So many articles have been released around the reasoning of women when we negotiate our salaries. It’s been blamed on being weak, not confident as men, and not being assertive. Or being afraid of being called a bitch or bossy.
Mainly, being a punkass. So how is that anyone’s fault right? Man up. [Insert anecdotes from hundreds of men talking about they always ask for more and how it’s sooooo easy to do].
When I first negotiated my salary I was misinformed by different sources about how I should ask for my salary. It was my first full time job out of college and I was scared I couldn’t do the job. So I asked for how I thought I’d perform, instead of what I really wanted. What led to this poor decision?
No technical mentors to give me proper feedback.
No intervention by the ones interviewing me [Insert “well that’s how businesses work!!” people. Thanks Wall St. Bulls, I’m well aware].
The lack of interest in general when I talk about tech to other mostly male developers.
Consistently being treated with apprehension in tech spaces.
Basically, being constantly bombarded with negativity and treated like a unicorn. Not even like a good unicorn, but like a mutated one who just showed up in someone’s bathroom.
I am expected to “be grateful” to even be in these spaces and work hard silently with no complaints. I am also told that all of these instances are in my head mainly and that I’m just emotional. What follows is “think more like a man”. By man they mean be extra assertive, ego driven, status driven, and have bravado.
So the solution is to sacrifice my easy-going nature and be an ass to everyone around me, shake hands way too hard, be as offensive as possible, put my feet up on my desk and hands behind my head (power pose!!), and work the “not-like-those-other-black-women” persona. That should work out fine.
Everyday these micro-aggressions whittle away at my ability to disconnect the overwhelming negative comments from my self worth. The advice to “man up” at negotiations is not where my battle begins or ends so I’d wish the conversations around equal pay didn’t solely focus on that part. It derails the conversation away from the responsibility of people who so mindlessly and effortlessly push out marginalized groups in their work place without second thought. They’re companies that claim they are trying sooooo hard to pay women more but they don’t ask for it. THE SADNESS. Last time I checked there was no rule saying you can’t just simply offer what you think they should have despite the lapse of judgement on the potential employee’s part.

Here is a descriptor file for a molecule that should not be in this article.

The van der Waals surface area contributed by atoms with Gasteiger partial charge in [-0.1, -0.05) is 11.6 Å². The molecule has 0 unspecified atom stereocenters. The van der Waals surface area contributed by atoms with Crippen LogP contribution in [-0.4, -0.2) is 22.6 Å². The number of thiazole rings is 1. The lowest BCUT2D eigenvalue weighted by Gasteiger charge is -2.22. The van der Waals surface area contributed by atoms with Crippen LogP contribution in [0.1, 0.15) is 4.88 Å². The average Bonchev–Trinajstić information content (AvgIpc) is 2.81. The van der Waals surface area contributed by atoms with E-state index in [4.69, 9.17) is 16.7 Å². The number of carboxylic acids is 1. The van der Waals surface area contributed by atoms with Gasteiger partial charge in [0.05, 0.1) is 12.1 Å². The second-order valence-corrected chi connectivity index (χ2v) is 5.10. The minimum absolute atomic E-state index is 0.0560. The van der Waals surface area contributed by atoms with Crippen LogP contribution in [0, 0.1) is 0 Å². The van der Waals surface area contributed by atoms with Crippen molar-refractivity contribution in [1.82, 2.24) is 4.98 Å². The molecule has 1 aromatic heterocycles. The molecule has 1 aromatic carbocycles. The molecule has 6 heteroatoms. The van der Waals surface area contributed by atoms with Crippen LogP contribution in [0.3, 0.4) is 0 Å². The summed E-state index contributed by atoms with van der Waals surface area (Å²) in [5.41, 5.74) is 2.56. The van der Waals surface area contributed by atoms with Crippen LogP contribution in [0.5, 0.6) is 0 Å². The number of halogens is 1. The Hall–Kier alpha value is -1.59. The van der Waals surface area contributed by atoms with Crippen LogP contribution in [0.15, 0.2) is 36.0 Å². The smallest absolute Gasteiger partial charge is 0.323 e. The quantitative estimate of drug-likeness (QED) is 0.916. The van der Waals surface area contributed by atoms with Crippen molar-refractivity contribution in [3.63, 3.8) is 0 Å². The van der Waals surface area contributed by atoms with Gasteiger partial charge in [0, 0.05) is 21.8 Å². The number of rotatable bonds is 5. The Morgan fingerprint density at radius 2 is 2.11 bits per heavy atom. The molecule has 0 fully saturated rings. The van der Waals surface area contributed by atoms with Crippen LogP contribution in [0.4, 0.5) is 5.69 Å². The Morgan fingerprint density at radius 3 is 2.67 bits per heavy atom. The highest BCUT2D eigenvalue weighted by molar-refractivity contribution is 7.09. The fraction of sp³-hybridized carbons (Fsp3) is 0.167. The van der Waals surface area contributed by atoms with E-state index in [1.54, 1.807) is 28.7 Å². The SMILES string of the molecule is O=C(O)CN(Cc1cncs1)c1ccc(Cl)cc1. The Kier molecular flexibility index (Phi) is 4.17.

Asking me to don the dominate culture’s traits is not my idea of success. If I were to act like an ass-hat tomorrow and get $100K that doesn’t necessarily mean I won. It would mean that in order to get that salary I had to completely shed who I am in order to even be considered. Realistically, unless someone randomly rolls out the red carpet at my audacity, that wouldn’t happen. I’d get fired or demoted.
There are ways to my desired career and I am taking steps toward that. I am no longer fresh out of college and I know my worth after seeing so many men oversell themselves. I start asking for what I know I do deserve and work hard to gain even more. I had to surround myself with more positive people who were in my shoes and didn’t need to become their environment in order to make it. I go to events, I have side projects, I learn the holes I can get through, and I do a lot of self professional development. It takes a lot of energy to do these things so I try to take it one day at a time. There is no one solution, but we can start with valuing ourselves despite the messages we receive every damn day. Of course easier said than done because it’s strange to verbally hear this negativity and think “well maybe they are all wrong”. Logically it doesn’t make sense to think that. It’s a huge mental hurdle.
I hope one day that discrimination won’t have so much power over my daily energy to perform and provide for myself. However I will continue to call out the tech bro culture I reside in. On an anecdotal note, I have had men in tech tell me they never see anything like that at their job ALL THE TIME. However 40% of us are leaving the field. So obviously there is a huge gap not only in pay but perceptions and bias. That is where the problem lies.
“There really is no such thing as ‘voiceless.’ There are only the deliberately silenced, or the preferably unheard.” – Arundhati Roy